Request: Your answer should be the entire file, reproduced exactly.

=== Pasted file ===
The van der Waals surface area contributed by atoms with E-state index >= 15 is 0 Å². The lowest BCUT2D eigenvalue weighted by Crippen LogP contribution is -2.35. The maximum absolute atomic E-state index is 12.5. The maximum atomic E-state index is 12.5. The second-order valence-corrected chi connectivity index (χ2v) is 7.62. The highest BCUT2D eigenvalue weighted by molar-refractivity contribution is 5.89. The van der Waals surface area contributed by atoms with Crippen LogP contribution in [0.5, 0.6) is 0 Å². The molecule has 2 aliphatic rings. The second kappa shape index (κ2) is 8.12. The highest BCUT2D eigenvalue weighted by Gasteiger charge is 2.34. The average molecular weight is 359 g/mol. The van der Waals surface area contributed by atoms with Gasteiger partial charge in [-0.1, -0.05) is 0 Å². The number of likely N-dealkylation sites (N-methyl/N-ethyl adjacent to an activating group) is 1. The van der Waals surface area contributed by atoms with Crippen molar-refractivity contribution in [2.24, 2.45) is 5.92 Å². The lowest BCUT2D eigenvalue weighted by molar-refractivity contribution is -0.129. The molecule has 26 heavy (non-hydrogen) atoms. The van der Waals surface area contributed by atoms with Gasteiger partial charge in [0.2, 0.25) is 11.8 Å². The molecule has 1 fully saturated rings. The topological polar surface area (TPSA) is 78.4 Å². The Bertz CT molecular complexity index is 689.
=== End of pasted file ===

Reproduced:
The van der Waals surface area contributed by atoms with E-state index >= 15 is 0 Å². The lowest BCUT2D eigenvalue weighted by Crippen LogP contribution is -2.35. The maximum absolute atomic E-state index is 12.5. The maximum atomic E-state index is 12.5. The second-order valence-corrected chi connectivity index (χ2v) is 7.62. The highest BCUT2D eigenvalue weighted by molar-refractivity contribution is 5.89. The van der Waals surface area contributed by atoms with Crippen LogP contribution in [0.5, 0.6) is 0 Å². The molecule has 2 aliphatic rings. The second kappa shape index (κ2) is 8.12. The highest BCUT2D eigenvalue weighted by Gasteiger charge is 2.34. The average molecular weight is 359 g/mol. The van der Waals surface area contributed by atoms with Gasteiger partial charge in [-0.1, -0.05) is 0 Å². The number of likely N-dealkylation sites (N-methyl/N-ethyl adjacent to an activating group) is 1. The van der Waals surface area contributed by atoms with Crippen molar-refractivity contribution in [2.24, 2.45) is 5.92 Å². The lowest BCUT2D eigenvalue weighted by molar-refractivity contribution is -0.129. The molecule has 26 heavy (non-hydrogen) atoms. The van der Waals surface area contributed by atoms with Gasteiger partial charge in [0.2, 0.25) is 11.8 Å². The molecule has 1 fully saturated rings. The topological polar surface area (TPSA) is 78.4 Å². The Bertz CT molecular complexity index is 689.